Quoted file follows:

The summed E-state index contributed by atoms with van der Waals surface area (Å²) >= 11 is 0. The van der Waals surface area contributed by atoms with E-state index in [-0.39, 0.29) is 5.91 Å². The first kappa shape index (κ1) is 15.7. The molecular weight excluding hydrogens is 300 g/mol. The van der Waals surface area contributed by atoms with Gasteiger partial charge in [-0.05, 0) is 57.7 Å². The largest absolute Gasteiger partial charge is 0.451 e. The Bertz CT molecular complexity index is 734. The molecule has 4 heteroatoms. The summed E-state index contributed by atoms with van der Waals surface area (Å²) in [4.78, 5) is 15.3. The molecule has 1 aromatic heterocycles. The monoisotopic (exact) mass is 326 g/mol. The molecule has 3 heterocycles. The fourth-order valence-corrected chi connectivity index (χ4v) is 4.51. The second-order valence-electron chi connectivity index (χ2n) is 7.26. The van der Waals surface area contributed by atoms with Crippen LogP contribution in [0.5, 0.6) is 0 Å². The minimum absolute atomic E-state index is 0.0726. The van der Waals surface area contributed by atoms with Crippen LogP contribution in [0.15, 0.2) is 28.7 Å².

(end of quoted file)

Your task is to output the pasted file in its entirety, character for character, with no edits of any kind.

The summed E-state index contributed by atoms with van der Waals surface area (Å²) >= 11 is 0. The van der Waals surface area contributed by atoms with E-state index in [-0.39, 0.29) is 5.91 Å². The first kappa shape index (κ1) is 15.7. The molecular weight excluding hydrogens is 300 g/mol. The van der Waals surface area contributed by atoms with Gasteiger partial charge in [-0.05, 0) is 57.7 Å². The largest absolute Gasteiger partial charge is 0.451 e. The Bertz CT molecular complexity index is 734. The molecule has 4 heteroatoms. The summed E-state index contributed by atoms with van der Waals surface area (Å²) in [4.78, 5) is 15.3. The molecule has 1 aromatic heterocycles. The monoisotopic (exact) mass is 326 g/mol. The molecule has 3 heterocycles. The fourth-order valence-corrected chi connectivity index (χ4v) is 4.51. The second-order valence-electron chi connectivity index (χ2n) is 7.26. The van der Waals surface area contributed by atoms with Crippen LogP contribution in [0.5, 0.6) is 0 Å². The minimum absolute atomic E-state index is 0.0726. The van der Waals surface area contributed by atoms with Crippen LogP contribution in [0.15, 0.2) is 28.7 Å².